Much like the character of Mark Zuckerberg in The Social Network, but taking the idea to a whole new level, a high schooler from Illinois put together a ranking of 50 female classmates and gave them scores based on their looks and alleged promiscuity.
Two of the female classmates told CBS 2 News that the comments included “racial slurs” and “hateful comments,” and that the ranking singled out different parts of girls’ bodies to attract attention to their pros and cons. The list circulated first on Oak Park-River Forest High School’s campus, and then made its way to Facebook — because, you know, there’s nothing like embodying the spirit of the times if you’re about to humiliate women. Right.
The perpetrator also made hard copies of his Facebook list and gave them out at school. The ranking of the girls classified them with labels such as “Fallen Angel,” “Blonde Bombshell,” and “The Hangover.”
The saddest part of all this is the realization that sexism and misogyny are still very much ingrained in the way teenagers socialize and interact with each other. “Hundreds of students cheered him on,” Haley Rae told CBS about the now suspended student.
Rae is one of the two girls who took it upon herself to put an end to the harassment, partially using the social network to right its wrong: she opened up a second Facebook group, called Unlisted, so that women could speak out against bullying and misogyny going on in their schools. “Students just didn’t see the fundamental wrong, the sexism and racism of it,” the other girl who speaking out, Julia Levy, told CBS.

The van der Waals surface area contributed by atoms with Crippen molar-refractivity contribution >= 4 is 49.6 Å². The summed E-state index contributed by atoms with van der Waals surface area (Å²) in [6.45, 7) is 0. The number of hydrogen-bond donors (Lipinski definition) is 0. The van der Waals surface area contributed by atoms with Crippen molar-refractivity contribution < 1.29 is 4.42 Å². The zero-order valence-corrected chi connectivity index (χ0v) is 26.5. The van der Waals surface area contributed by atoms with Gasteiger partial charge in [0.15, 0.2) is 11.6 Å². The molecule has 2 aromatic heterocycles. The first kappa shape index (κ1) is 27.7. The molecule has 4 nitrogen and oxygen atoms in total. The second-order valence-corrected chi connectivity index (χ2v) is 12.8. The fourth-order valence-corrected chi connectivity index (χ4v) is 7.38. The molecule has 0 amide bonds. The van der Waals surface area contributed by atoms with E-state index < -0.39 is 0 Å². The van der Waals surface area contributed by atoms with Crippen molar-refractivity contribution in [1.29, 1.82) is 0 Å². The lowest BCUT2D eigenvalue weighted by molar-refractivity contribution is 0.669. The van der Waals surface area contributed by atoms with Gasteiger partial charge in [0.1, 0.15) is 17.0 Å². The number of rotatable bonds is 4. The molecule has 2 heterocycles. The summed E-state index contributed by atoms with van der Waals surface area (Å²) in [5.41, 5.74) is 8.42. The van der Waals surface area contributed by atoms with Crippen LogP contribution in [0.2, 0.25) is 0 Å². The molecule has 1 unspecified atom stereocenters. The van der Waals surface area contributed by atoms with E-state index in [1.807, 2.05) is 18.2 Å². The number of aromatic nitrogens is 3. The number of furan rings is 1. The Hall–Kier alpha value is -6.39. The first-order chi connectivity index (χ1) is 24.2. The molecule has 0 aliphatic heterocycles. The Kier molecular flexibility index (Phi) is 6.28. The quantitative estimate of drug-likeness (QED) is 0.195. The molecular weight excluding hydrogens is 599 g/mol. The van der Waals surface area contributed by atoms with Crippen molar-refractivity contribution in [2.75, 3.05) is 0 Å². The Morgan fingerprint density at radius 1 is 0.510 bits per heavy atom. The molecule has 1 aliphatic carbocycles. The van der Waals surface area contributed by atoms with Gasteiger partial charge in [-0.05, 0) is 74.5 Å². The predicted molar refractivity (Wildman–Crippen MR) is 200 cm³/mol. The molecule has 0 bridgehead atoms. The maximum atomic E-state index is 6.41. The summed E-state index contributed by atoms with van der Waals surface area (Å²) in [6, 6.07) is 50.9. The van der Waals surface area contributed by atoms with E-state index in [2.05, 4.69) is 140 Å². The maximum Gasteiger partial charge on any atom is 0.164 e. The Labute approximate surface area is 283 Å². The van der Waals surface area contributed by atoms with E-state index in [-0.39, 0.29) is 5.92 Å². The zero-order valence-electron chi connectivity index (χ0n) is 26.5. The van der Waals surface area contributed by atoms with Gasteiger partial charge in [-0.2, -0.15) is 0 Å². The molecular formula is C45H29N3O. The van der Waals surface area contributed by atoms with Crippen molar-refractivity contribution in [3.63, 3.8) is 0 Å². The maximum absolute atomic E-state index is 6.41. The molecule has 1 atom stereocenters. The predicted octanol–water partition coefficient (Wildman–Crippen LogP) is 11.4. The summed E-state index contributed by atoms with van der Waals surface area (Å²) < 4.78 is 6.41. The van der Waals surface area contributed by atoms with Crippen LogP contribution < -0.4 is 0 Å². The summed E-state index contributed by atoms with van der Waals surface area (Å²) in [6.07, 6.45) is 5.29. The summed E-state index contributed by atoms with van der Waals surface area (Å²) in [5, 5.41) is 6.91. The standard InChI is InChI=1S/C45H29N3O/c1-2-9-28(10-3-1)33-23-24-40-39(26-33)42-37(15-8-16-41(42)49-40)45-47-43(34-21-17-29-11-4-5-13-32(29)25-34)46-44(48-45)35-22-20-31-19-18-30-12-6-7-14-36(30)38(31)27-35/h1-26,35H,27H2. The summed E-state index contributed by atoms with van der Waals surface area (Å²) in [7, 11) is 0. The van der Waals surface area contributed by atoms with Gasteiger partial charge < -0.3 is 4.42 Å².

The incident is reminding everyone about early scenes from The Social Network, in which Mark Zuckerberg, played by Jessie Eisenberg, created the website FaceMash.com to compare and rank (hacked) pictures of girls with his buddies. That whole segment of the movie is also wrapped in “cool” music and snappy dialogue and editing, as if to give the feeling that these were exciting times for everyone involved. Even when some people frown or are uncomfortable at the idea, what one takes away from this segment of the film is that scrutinizing pictures in this way is a social experience, meant to be shared with friends. Click here to watch an excerpt from this part of the film.
The boy from Oak Park-River Forest High School is currently suspended and faces disciplinary review that could result in expulsion. Of course we aren’t putting the blame on the movie – - people are ultimately the ones that do wrong, not movies, video games or YouTube videos. But still, we can’t help asking: Do you think the student got the idea from watching The Social Network?